It is the early 1990s. Your author is perched on the edge of his bed in the wee small hours, trying in vain to score an equalising goal against Wolverhampton Wanderers to clinch the league title. One point will do, that's all. The nearest contender (I can't recall who it was, but thanks to Sensible Soccer's editing facility, it will have been a proper early 90s team with the players carefully named and numbered to reflect their contemporary real-life counterparts) cannot possibly catch my team if i draw or win, but Wolves - their season finished a few games ago, having settled for mid-table mediocrity - have scored an early goal, and I have the jitters.
When the game is over, palms have perspired profusely, there are pools of clear micro-blobs of sweat around the curved edges of the Megadrive pad, and I have not scored. The dirty Blades of Sheffield (that's Sheffield United to all you non-football fans. Hang on... if you're not a football fan, why are you reading this? Go read about Me and My Caramac or something...) Where were we? Oh yes, the only team that could have caught my beloved Town - the aforementioned dirty Blades of Sheffield - had won their last game, and I had missed out again. Sh*t! Another season of Sensible Soccer to go through. Hurrah! Another season of Sensible Soccer to go through!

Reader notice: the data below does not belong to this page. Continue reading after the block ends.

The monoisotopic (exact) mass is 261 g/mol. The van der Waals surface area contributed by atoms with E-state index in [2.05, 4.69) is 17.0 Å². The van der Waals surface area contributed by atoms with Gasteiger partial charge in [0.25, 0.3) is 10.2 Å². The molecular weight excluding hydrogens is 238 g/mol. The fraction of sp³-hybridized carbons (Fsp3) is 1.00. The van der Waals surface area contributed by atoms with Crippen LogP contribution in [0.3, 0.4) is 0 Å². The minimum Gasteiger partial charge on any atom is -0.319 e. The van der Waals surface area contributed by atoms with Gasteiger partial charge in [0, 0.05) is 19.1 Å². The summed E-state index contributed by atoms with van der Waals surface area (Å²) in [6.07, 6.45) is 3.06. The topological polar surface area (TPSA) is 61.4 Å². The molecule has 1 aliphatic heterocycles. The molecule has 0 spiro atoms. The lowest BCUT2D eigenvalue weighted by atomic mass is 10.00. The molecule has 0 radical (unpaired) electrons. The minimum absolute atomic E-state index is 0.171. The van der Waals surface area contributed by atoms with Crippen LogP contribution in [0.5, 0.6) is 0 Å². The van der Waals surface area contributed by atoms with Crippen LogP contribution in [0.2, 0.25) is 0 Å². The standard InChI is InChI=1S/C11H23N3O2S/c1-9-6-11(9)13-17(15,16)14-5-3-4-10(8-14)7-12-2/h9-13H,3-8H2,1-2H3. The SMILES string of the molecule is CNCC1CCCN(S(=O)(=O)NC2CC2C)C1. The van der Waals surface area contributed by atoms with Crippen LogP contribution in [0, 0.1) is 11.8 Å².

Fast forward to 2006, and the hype and excitement that leads up to the release of Sensible Soccer 2006 is admittedly nowhere near that afforded this year's FIFA World Cup - either the real thing or the abomination that is Electronic Arts' video game effort - but the Sensi 2006 previews have been all over the 'Net and reports have been favourable.
Hopes, in certain quarters, have been high. Can SS2006 really be the return to form that's been promised since the name lost its way in the late 1990s? Well, the short answer is no. Whether it's the passage of time - 14 or 15 years is a long time in video games - or the mythical rose-tinted glasses, or maybe the fact that your author is a decade and a bit older and a little more fussy about his fussball games, it's with no little confusion and a heavy heart we have to report that SS2006 doesn't take long to reveal itself as a game that's sadly lacking in real replayability, most particularly in single-player mode. With no-one to play against, SS2006's appeal quickly pales. But I'm getting ahead of myself; in the search for a chink of light in the darkness, let's see what's on offer for the punter first, eh?
SS2006 has a lot of content: there are 50 preset competitions, with the option to have a tinker and create your own leagues, cups and tournaments, so no shortage of things to do there. Over 350 international and European domestic teams are available for selection from the outset, again with the chance to fiddle about and edit to your heart's content. You want Dagenham and Redbridge in there, mixing it with the likes of Chelsea and Arsenal? Edit that team, young man! Hair, boots, pitches and new kits can be unlocked in preset competitions too. It adds little if nothing to the overall gameplay, but every modern game has to have its unlockables, right? Right. Some are just more genuinely useful than others.